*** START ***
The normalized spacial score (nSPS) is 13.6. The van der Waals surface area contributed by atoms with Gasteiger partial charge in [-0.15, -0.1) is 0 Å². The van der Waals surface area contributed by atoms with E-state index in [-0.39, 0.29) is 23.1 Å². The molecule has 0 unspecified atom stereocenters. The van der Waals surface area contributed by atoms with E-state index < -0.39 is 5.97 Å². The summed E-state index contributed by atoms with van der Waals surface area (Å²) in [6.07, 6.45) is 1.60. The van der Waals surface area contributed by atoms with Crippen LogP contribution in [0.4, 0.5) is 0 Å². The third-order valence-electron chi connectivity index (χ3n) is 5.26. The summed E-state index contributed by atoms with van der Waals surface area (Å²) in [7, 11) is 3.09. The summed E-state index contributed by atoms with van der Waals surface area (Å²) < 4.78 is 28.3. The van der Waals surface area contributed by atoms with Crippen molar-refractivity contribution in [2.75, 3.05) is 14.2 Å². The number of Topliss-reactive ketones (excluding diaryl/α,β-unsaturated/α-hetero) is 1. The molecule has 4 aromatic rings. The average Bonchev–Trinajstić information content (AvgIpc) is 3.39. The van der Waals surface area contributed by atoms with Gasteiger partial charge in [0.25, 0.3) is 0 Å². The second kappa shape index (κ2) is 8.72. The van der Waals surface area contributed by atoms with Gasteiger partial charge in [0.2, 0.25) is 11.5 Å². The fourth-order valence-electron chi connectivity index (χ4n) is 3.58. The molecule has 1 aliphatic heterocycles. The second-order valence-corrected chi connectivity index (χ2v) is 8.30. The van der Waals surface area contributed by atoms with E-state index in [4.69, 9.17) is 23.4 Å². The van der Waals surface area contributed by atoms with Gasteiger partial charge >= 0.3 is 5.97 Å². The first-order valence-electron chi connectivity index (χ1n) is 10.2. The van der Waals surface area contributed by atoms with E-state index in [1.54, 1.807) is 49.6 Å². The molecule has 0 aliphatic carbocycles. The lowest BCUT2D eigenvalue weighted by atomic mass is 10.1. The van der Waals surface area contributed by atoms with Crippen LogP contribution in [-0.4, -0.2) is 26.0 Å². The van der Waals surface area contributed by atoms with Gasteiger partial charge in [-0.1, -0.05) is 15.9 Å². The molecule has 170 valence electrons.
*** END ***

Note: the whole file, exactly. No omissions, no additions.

The normalized spacial score (nSPS) is 13.6. The van der Waals surface area contributed by atoms with Gasteiger partial charge in [-0.15, -0.1) is 0 Å². The van der Waals surface area contributed by atoms with E-state index in [-0.39, 0.29) is 23.1 Å². The molecule has 0 unspecified atom stereocenters. The van der Waals surface area contributed by atoms with E-state index < -0.39 is 5.97 Å². The summed E-state index contributed by atoms with van der Waals surface area (Å²) in [6.07, 6.45) is 1.60. The van der Waals surface area contributed by atoms with Crippen LogP contribution in [0.4, 0.5) is 0 Å². The third-order valence-electron chi connectivity index (χ3n) is 5.26. The summed E-state index contributed by atoms with van der Waals surface area (Å²) in [7, 11) is 3.09. The summed E-state index contributed by atoms with van der Waals surface area (Å²) < 4.78 is 28.3. The van der Waals surface area contributed by atoms with Crippen molar-refractivity contribution in [2.75, 3.05) is 14.2 Å². The number of Topliss-reactive ketones (excluding diaryl/α,β-unsaturated/α-hetero) is 1. The molecule has 4 aromatic rings. The average Bonchev–Trinajstić information content (AvgIpc) is 3.39. The van der Waals surface area contributed by atoms with Gasteiger partial charge in [0.25, 0.3) is 0 Å². The second kappa shape index (κ2) is 8.72. The van der Waals surface area contributed by atoms with Gasteiger partial charge in [0.2, 0.25) is 11.5 Å². The fourth-order valence-electron chi connectivity index (χ4n) is 3.58. The molecule has 1 aliphatic heterocycles. The second-order valence-corrected chi connectivity index (χ2v) is 8.30. The van der Waals surface area contributed by atoms with E-state index in [4.69, 9.17) is 23.4 Å². The van der Waals surface area contributed by atoms with Gasteiger partial charge >= 0.3 is 5.97 Å². The first-order valence-electron chi connectivity index (χ1n) is 10.2. The van der Waals surface area contributed by atoms with E-state index in [1.54, 1.807) is 49.6 Å². The molecule has 0 aliphatic carbocycles. The lowest BCUT2D eigenvalue weighted by atomic mass is 10.1. The van der Waals surface area contributed by atoms with Crippen LogP contribution in [-0.4, -0.2) is 26.0 Å². The van der Waals surface area contributed by atoms with Gasteiger partial charge in [-0.1, -0.05) is 15.9 Å². The molecule has 170 valence electrons.